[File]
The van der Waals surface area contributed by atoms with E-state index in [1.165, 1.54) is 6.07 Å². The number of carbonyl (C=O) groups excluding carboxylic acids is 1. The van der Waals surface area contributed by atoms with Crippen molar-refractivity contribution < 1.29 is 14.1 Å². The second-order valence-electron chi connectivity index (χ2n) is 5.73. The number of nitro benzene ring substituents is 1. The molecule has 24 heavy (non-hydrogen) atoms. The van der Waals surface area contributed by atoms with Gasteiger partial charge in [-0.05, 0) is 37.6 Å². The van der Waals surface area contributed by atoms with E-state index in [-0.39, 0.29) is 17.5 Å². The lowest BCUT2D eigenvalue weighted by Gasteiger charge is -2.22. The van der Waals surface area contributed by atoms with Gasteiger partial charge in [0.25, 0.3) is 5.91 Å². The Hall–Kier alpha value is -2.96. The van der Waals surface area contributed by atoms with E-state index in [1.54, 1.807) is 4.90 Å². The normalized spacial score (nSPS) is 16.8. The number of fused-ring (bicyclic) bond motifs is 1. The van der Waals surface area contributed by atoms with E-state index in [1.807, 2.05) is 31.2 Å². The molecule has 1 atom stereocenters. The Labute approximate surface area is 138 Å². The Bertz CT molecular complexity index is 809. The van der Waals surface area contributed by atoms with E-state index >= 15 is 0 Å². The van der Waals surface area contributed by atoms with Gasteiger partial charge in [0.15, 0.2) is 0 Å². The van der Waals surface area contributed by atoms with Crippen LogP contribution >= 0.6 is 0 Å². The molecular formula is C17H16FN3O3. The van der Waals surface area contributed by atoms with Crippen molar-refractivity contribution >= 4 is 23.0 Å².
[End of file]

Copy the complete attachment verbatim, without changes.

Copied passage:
The van der Waals surface area contributed by atoms with E-state index in [1.165, 1.54) is 6.07 Å². The number of carbonyl (C=O) groups excluding carboxylic acids is 1. The van der Waals surface area contributed by atoms with Crippen molar-refractivity contribution < 1.29 is 14.1 Å². The second-order valence-electron chi connectivity index (χ2n) is 5.73. The number of nitro benzene ring substituents is 1. The molecule has 24 heavy (non-hydrogen) atoms. The van der Waals surface area contributed by atoms with Gasteiger partial charge in [-0.05, 0) is 37.6 Å². The van der Waals surface area contributed by atoms with E-state index in [-0.39, 0.29) is 17.5 Å². The lowest BCUT2D eigenvalue weighted by Gasteiger charge is -2.22. The van der Waals surface area contributed by atoms with Gasteiger partial charge in [0.25, 0.3) is 5.91 Å². The Hall–Kier alpha value is -2.96. The van der Waals surface area contributed by atoms with E-state index in [1.54, 1.807) is 4.90 Å². The normalized spacial score (nSPS) is 16.8. The number of fused-ring (bicyclic) bond motifs is 1. The van der Waals surface area contributed by atoms with E-state index in [1.807, 2.05) is 31.2 Å². The molecule has 1 atom stereocenters. The Labute approximate surface area is 138 Å². The Bertz CT molecular complexity index is 809. The van der Waals surface area contributed by atoms with E-state index >= 15 is 0 Å². The van der Waals surface area contributed by atoms with Gasteiger partial charge in [0.15, 0.2) is 0 Å². The van der Waals surface area contributed by atoms with Crippen LogP contribution >= 0.6 is 0 Å². The molecular formula is C17H16FN3O3. The van der Waals surface area contributed by atoms with Crippen molar-refractivity contribution >= 4 is 23.0 Å².